Big Rock

Fisherman weigh a blue marlin caught in the Big Rock fishing tournament last summer in Morehead City, NC. The Big Rock is just one of the fishing tournaments that turn their caught fish to CMAST to study feeding ecology, track migration habits and measure water toxins present in the bodies of the fish brought to the dock.

The spring 2016 semester will be the first time NC State has offered an opportunity to spend a semester studying marine sciences on the Carolina Coast to all students, regardless of year or major.

The Semester @ CMAST program allows students to spend a semester at the Center for Marine Sciences and Technology research facility to study a curriculum of marine sciences and provides hands-on work with research facilities based out of Morehead City. 

“We’re able to take advantage of the resources in the area and offer students courses unavailable at NC State or to plug students into research opportunities and internships,” said David Eggleston, a marine ecology professor. 

Spearheaded by Eggleston and William Winner, an environmental science professor, the program began because professors felt they had more to offer students.

“We have provided summer session courses for undergraduates for years, and what we found is that we just have so much more to offer with this program,” Eggleston said. 

The facilities that work in cooperation with CMAST include the Duke Marine Lab, the National Oceanic and Atmospheric Administration Federal Lab and the North Carolina Division of Marine Fisheries, which are all located in the same vicinity of CMAST, making Morehead City a hub for some of the largest marine science projects on the East Coast. 

The program requires a minimum of 15 credit hours and consists of classes such as Introduction to Oceanography and Biology of Marine Mammals with optional external learning experiences that range from internships, professional developmental activities and an undergraduate thesis. 

While this program is open to all majors, it may seem like a loss of a semester to non-environmental science students. The professors took this into account when designing the course. 

“There’s intentional design of the courses so students are able to meet degree requirements for majors across campus,” Winner said. There are also a variety of other classes offered by Carteret Community College, which shares a part in the CMAST building.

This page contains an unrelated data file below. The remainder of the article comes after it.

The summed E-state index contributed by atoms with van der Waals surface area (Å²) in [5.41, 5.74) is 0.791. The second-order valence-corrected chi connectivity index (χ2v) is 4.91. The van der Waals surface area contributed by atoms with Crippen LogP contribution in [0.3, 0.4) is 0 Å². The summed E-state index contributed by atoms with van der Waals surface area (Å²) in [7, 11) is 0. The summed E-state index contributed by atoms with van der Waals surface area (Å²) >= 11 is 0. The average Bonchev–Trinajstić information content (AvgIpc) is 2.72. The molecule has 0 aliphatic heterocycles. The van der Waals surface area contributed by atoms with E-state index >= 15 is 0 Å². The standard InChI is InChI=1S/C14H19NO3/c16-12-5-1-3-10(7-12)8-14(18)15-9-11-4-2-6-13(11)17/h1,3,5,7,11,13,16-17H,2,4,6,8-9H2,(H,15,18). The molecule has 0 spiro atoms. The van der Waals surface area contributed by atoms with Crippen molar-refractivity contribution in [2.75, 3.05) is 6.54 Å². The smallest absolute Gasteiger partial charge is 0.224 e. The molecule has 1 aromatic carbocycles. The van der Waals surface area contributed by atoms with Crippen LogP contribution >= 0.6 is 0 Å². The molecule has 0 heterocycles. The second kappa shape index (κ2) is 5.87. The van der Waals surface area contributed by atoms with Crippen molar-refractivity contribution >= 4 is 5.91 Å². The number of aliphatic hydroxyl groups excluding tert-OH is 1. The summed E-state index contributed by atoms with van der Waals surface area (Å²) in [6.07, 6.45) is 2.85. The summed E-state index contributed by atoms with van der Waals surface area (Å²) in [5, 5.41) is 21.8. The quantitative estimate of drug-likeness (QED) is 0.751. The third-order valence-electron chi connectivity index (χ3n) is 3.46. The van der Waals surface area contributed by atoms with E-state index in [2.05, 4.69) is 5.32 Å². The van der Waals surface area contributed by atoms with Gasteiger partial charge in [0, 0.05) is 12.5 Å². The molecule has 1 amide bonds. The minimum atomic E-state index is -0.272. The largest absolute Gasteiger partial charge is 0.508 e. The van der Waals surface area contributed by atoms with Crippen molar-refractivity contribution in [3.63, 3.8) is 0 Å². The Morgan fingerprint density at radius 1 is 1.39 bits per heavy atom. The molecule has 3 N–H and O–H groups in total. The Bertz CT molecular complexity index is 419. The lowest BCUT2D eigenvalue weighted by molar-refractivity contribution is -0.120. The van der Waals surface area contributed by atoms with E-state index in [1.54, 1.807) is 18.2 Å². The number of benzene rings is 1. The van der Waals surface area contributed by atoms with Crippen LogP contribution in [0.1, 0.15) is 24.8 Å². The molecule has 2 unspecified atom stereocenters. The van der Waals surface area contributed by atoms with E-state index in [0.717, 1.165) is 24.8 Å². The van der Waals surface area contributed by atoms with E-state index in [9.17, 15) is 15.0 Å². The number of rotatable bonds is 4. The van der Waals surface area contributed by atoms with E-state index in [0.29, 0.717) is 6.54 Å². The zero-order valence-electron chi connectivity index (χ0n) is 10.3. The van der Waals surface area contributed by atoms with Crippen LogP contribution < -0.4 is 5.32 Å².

“Students who need another class in their sequence of calculus or English or biology can take a wide breadth of courses at Carteret Community College,” Eggleston said.

The program only accepts 25 applicants, the class size for the courses, and is taught by NC State scientists who will be team-teaching with local experts. The 25 applicants will live in the same hall, dine together and study together, making for an “NC State experience at the coast,” according to Katherine Winsett, professor of environmental science. 

The professors will review each application on a case-by-case basis. 

“The criteria for reviewing the student application will be discussed as we see them,” Winner said. “We’re looking to create a diversified student group in terms of gender, major, rank in class — we’re looking for a diverse pool of students.”

Tuition, fees and the student health plan will be the same price as that of living on campus, a savings that Winner and Eggleston managed to maintain for students. There is a $1,500 extra fee because of the difference between Duke Marine Lab and NC State’s dining and room costs.

Claire Pelletier, a sophomore studying environmental science and an applicant for the program, explained her fascination with the Semester @ CMAST.

“I want my career to somehow relate to marine sciences and I grew up near the coast, and so I’m looking forward to learning in that environment,” Pelletier said. “Hopefully this will help me figure out what I want to do in the future.” 

The course will also expose students to marine law and policies regarding environmental sustainability, something that may interest many students involved in environmental sciences. 

“As a society in general, we don’t really pay enough attention to some of the options we have with sustainability,” Pelletier said. “So I’m excited to learn more about marine law and fishery maintenance and stuff like that.” 

Emily McGuirt, a freshman studying environmental science, is another applicant for the Semester @ CMAST program and is passionate about sustainability. 

“I didn’t have many doubts going into this, and I really think that after I get some exposure to what the coast offers, I’ll start to get a better idea of what I want to do career-wise,” McGuirt said. 

Already relatively familiar with research in the sciences, McGuirt hopes to put her skills to use in a practical experience at the coast. 

“I’d be interested in interning at the aquatic museum and seeing what they do up close,” McGuirt said.

Eggleston hopes the Semester @ CMAST will be sustained for many years to come. 

“We’d like to offer this indefinitely every spring semester and conceivably,” Eggleston said. “If there’s enough interest it’ll be something that will be available in the fall and spring semesters.” 

The deadline for applying for the Semester @ CMAST program is Oct. 15. The application can be found at